It truly does take a village to move a Texan to London.

A few days ago the Rotten One's super duper enormous crate arrived on my front porch and I had a moment of realization that there was absolutely NO possible way that I'd be able to fit it, fully put together, in the back of my SUV.  This crate looks like most dog crates, except on steroids.  My SUV is a large crossover, and big enough to carry the crate when the top and bottom are nested inside each other, but not when it's put together...so how on earth was I going to get it to Houston Intercontinental airport?

Plus, none of the crates that are that size (extra ridiculously large and heavy) are vented on all four sides, meaning I'd need to drill holes in the back per Continental's requirement. Sure, I can drill (and I'm pretty handy with power tools if I do say so myself) but that would mean I'd need to take everything apart, drill, and put it back together.  While that seems simplistic it's really not considering how heavy and bulky it is - plus, who knows if I could actually find our drill in the chaos? 

So, I went into problem-solving mode.  I needed: a person, living in Houston, with a large truck, with access to power tools, who loves me enough to help me assemble the crate, drill holes in it and drive me and the dog to IAH, on their Memorial day holiday, wait around while I get her paperwork completed and drive me back.  Enter: the high-school ex-boyfriend.

A and I dated on and off in highschool and he took me on my first official date ever (I wasn't allowed to date until I was 16 so on my 16th birthday, A and I went to Birraporettis Italian Restaurant.)  We've remained friends through high school and college and over the years I've met most of his girlfriends and also finally the one whom he married shortly after I met the Canadian.  In fact, A's wedding was the first one the Canadian and I attended together and it was in Las Vegas (Bonus: I love traveling to weddings!!

As an aside, the Canadian was actually in Las Vegas that weekend attending a bachelor party so he showed up to A's wedding hung over and bleary-eyed, but he was a total trooper in spite of his gin-soaked liver.

A and his wife now have two precocious and adorable kids (the oldest of which cracks me up with her impressive observations and the fact that she introduced me to a complete stranger as "My friend Sarah".  How awesome is that?)  So, I called A on short notice and asked if he would mind doing all of the above...and of course he said yes, because he's just that kind of guy.  Most of Monday afternoon A and I were dealing with assembling the crate, transporting the Rotten One across Houston and getting her set to get on a plane...gratitude seems insignificant to say the least.  I could not have done it without his help.

After I left A's house I called my other friend, K, who had invited me over for a tiny Memorial Day get together  (more on this friendship later as it requires an entirely separate post)... and I told her I was on her way to her house. (Her boyfriend M is a gourmet chef of epic proportions). 

When I arrived at K's, she poured me a giant fizzy drink with two shots of vodka and some elderflower liqueur and lime juice as I proceeded to tell her about the unbelievably crazy weekend I'd had (there was some other weirdness going on at MomT's house that isn't really worth writing about but it added a lot of stress to an already exhausting few days).  M cooked an incredible meal (which I inhaled), and we laughed and chatted and listened to some great music (Steely Dan, Steve Miller Band, the Beatles, Simon and Garfunkle...).  I so desperately needed good food, good friends, good conversation and a few drinks.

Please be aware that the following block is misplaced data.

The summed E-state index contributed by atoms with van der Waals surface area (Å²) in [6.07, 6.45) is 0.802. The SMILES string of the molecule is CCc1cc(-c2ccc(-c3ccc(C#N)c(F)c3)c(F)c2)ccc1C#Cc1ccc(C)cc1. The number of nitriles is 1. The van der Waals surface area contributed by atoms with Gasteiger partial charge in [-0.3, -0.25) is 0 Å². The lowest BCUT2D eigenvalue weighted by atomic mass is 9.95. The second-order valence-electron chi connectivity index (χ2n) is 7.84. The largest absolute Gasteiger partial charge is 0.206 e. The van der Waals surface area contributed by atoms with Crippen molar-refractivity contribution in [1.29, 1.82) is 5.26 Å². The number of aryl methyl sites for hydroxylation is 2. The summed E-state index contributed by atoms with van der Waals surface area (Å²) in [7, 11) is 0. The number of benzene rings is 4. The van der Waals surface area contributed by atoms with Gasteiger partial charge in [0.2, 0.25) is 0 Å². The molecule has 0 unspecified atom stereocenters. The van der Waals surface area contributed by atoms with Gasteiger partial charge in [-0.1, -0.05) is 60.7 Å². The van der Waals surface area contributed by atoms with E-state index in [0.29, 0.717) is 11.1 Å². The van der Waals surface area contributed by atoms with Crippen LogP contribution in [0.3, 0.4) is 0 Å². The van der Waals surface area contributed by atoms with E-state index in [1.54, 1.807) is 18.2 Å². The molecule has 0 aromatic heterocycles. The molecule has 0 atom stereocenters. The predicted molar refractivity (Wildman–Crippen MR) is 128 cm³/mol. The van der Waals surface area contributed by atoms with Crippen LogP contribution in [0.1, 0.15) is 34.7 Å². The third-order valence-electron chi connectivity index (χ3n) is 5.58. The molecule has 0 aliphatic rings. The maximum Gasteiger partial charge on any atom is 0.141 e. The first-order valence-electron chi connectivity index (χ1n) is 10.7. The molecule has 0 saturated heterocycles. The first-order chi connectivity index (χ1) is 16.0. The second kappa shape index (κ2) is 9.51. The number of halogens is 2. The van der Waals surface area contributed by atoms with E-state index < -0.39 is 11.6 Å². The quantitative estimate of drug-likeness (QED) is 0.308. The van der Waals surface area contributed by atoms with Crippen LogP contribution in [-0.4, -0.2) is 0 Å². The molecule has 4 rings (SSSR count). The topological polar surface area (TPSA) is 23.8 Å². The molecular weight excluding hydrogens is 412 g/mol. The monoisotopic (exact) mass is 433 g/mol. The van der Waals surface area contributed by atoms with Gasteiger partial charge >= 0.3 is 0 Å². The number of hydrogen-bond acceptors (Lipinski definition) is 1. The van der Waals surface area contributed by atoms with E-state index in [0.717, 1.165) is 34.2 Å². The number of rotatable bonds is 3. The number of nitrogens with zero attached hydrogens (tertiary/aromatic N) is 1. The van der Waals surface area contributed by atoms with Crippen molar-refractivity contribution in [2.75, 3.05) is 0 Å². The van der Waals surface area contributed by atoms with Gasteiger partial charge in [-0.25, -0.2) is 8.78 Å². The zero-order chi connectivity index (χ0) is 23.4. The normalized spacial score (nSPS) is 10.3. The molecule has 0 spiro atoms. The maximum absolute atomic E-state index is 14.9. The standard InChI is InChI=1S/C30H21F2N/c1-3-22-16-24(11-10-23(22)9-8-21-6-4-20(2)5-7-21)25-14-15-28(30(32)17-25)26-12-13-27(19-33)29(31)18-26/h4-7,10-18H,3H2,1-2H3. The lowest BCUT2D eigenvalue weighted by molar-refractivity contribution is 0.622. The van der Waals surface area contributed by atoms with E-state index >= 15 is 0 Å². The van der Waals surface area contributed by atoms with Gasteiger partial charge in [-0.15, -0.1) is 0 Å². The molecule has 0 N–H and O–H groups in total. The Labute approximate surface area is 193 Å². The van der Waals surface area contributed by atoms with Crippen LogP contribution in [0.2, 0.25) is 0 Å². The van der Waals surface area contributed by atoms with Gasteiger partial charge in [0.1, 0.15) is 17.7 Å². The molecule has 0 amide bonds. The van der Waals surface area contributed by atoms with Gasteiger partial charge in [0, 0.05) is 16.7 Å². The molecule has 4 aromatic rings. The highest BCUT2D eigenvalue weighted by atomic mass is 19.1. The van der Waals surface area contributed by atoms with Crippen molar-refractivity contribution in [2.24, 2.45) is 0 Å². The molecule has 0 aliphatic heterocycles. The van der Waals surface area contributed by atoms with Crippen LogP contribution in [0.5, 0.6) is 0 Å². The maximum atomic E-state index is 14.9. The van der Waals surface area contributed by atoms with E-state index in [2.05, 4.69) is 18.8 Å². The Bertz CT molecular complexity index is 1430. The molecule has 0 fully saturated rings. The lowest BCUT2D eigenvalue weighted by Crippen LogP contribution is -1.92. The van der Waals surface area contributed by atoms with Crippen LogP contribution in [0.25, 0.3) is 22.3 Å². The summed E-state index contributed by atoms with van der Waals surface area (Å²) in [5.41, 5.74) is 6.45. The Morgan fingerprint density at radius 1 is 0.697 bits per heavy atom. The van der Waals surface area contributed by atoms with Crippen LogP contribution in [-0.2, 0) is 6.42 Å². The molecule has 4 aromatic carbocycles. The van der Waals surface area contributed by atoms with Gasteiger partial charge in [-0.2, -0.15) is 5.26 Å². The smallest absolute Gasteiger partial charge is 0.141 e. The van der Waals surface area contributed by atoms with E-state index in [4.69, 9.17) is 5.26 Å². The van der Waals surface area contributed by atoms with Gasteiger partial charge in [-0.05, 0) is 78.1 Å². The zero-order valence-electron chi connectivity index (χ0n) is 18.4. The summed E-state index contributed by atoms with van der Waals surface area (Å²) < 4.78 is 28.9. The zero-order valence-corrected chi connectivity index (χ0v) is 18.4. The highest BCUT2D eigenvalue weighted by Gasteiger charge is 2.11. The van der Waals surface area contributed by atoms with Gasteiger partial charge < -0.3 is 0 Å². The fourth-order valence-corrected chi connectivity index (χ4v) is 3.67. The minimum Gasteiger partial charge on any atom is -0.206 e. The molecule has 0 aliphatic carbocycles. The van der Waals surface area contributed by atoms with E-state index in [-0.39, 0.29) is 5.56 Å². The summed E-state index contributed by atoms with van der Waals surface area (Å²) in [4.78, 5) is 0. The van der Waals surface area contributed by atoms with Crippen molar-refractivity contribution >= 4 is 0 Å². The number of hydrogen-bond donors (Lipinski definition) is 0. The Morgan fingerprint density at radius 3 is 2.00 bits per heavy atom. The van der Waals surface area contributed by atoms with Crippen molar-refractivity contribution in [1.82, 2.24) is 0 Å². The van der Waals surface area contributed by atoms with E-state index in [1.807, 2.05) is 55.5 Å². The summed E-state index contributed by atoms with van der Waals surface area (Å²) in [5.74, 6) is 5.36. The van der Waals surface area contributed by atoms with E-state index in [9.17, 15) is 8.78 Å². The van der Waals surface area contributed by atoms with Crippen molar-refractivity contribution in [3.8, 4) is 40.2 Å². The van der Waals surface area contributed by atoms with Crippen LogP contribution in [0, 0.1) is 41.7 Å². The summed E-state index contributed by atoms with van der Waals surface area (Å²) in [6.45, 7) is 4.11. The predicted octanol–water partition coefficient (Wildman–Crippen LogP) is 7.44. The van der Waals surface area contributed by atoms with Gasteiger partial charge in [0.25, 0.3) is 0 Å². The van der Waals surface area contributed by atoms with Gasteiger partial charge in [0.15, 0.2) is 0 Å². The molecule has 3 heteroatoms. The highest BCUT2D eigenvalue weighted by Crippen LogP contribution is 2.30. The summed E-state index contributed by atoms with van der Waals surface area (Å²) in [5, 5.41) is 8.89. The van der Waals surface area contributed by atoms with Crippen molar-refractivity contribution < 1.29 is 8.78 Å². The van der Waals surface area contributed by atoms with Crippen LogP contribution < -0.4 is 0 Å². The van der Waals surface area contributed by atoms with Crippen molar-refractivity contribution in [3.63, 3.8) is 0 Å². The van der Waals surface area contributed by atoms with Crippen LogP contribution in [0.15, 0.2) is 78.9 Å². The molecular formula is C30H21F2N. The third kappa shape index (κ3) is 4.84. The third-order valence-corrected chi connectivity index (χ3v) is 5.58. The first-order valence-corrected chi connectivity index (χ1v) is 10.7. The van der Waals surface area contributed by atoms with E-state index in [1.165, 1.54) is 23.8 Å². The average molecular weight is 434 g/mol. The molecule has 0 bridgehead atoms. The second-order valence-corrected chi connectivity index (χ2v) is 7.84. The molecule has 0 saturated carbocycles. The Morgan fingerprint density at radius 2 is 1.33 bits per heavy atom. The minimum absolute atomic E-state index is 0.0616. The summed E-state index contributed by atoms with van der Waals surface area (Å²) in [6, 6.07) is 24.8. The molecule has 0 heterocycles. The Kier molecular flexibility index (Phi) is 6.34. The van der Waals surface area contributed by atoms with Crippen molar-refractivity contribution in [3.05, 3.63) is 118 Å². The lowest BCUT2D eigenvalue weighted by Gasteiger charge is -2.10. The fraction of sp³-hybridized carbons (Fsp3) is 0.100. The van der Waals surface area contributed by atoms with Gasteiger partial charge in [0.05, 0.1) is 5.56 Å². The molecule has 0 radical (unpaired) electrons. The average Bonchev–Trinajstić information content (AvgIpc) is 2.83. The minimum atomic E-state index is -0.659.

As I write this, this morning, the only reason my sanity is intact is because of my friends...and the only way I get by is with a little help from my friends. 
 
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...have been exhausting. Physically to some extent but emotionally it's been overwhelming. 

Tuesday Tuesday I spent hours at the veterinarian's office trying to sort out with the staff (not the actual vet) about the Aphis 7001 form I needed filled out for the Rotten One.  I mean, folks, this is one document that any dog who flies anywhere in cargo in the United States or abroad needs to have.  Every vet's office in the U.S. is supposed to have this form.  They did (finally) find the form, but the staff seriously could use some training and I was at the end of my rope with their inability to competently find/fill out this form.

After I left the vet's office I had to race home to shower and change for a going away party.  In the middle of that party I took off to head over to a cocktail-hour for a non-profit I have worked with and love. An hour later I came back to the going away party and sang karaoke until 10 pm.  I headed home and finished up my last paper for my docotoral coursework and sent that in to my professor around midnight.

Wednesday.  I woke up at 4 in the morning, completely unable to sleep further.  At 5 I went downstairs and made coffee and watched an episode of  'The Closer' (my new favorite show) -- I was out the door by 8 am for doctors' appointments.  By 11 am I was at the USDA office to drop off the Rotten One's paperwork and at noon I was at City Hall for an open meeting to discuss cuts to social services sector that directly impact (and by impact meaning we have to close the doors) a non-profit on whose board I have served for the last 5 years.  I hadn't eaten yet so finally at 2:30 pm I grabbed lunch with a fellow board member and then I went home and began to pull everything that I wanted to send in the airfreight container because the movers were going to be there at 8 am.  I finally crawled into bed at midnight.

Thursday.  I awakened at 5:45 am and finished up everything for the airfreight movers.  They arrived at 8 and began packing while I filled out the insurance form.  At one point, one of the movers asked for two forms of photo identification so I gave him my driver's license and passport. The mover said "I have no idea why people have passports, people tell me I should get one but I tell them, Why would I want to go anywhere?  That's absurd".